So God made a black farmer too. [Video]

black-farmer …And on the 3rd Day of February, between gliding leather bullets and human collisions; amidst frantic cheers and tears under the annual ritual we call the Super Bowl; God saw fit to allow the airing of a 2-minute TV commercial; One that tugged the hearts of armchair America, a Dodge Ram spot that paid homage to the caretakers of our land: So God Made a Farmer.

The commercial eloquently captured the blood, sweat and toil of this dying breed who faithfully provide sustenance to America’s families. And yes, I was riveted by the still photography and stirring 35 year old delivery of legendary radio broadcaster Paul Harvey. But as I sat mesmerized, I waited to see an image that spoke to my heritage. What flashed before me were close-ups of stoic white men whose faces drowned out the obligatory medium shots of a minority token or two; Their images minimized against the amber waves of grain.

God made a Black farmer too. Where was my Grandpa, Grandma and Great Granny? My Auntie and Uncle Bolden? And didn’t God make Hispanic and Native American farmers? They too were under-represented.

I am the offspring of a century and a half of African-American caretakers of the land, from Arkansas, Mississippi and Louisiana, who experienced their toils and troubles, their sun ups and sun downs. Their injustices and beat-downs.   I wrestled with my mixed emotions; loving the commercial and feeling dejected at the same time. Come to find out. It is not an original concept at all, but a direct rip from the website. Tsk, tsk, tsk.

Farmer isn’t original, but the execution is still stunning, so much so, you can easily miss the whitewash. Minimizing positive Black imagery and accomplishments is as American as wrestling cattle. We’re often footnotes or accessories in history books, TV shows, movies and magazines as well as TV commercials. When content is exceptional, the omission is harder to recognize or criticize. Some friends of mine saw – or rather felt – the omission as I did. Others did not. I say be aware and vocal about how you are represented – if represented at all, otherwise your importance and relevance  will be lost.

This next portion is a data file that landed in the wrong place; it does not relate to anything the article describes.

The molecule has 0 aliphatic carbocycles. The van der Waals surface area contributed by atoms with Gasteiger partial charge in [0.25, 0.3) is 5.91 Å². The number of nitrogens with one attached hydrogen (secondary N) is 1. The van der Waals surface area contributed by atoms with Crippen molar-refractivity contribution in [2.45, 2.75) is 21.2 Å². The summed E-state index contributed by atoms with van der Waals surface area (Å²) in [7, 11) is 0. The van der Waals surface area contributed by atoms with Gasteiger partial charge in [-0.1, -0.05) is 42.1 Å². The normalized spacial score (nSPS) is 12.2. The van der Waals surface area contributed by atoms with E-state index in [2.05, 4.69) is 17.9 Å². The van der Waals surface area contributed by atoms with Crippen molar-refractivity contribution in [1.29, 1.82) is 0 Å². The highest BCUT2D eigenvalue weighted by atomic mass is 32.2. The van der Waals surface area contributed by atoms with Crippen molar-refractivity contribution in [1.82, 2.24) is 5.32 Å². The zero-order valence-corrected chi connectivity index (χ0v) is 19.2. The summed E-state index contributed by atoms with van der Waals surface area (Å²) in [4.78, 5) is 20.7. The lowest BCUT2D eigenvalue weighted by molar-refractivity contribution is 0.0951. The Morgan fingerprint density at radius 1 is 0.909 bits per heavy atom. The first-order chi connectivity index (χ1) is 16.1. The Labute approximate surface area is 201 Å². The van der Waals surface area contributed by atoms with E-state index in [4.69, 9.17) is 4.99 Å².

What do you think of the Farmer spot?


  1. tobicm

    Amen. and Amen. I too come from a long line of country farmers and field produce sellers. Mine is a heritage of understanding pig logic and chicken scratch. I too sing FARM. You MUST submit this to the big tent.

  2. TJae

    Great commentary! I felt the same way after viewing this commercial during the SB. So they copied Not surprised. Most agencies are loathe to create an original thought these days. That’s for so eloquintly stating what many of us felt about this commercial.

  3. Kushite Prince

    Yeah it was a pretty good commercial. It was very moving. They could have showed a few more black farmers. But of course they are going to show more white farmers. We all know that black helped build this country with 300 years of free labor. I think if they showed too many black farmers it may remind them of this fact.

  4. Edwina

    I come from a long line of farmers too. Louisiana and Mississippi. And I resented the spot as well. I counted almost 20 actual images of ‘farmers’ and my farming grandfathers, grandmothers, aunts and uncles, my mother and my father born and raised on farms, were represented by only one image. Out of 20.

    I just can’t imagine the lack of thought from whomever produced this spot. It astounds me.

    • eldhughes

      I am surprised that so many people of color that I talked to feel the same way as I do. Many times we keep our thoughts and feelings to ourselves thinking we sound too sensitive. Will we be judged for feeling this way? Eh, I don’t care. This is my truth and yours. It deserves to be heard.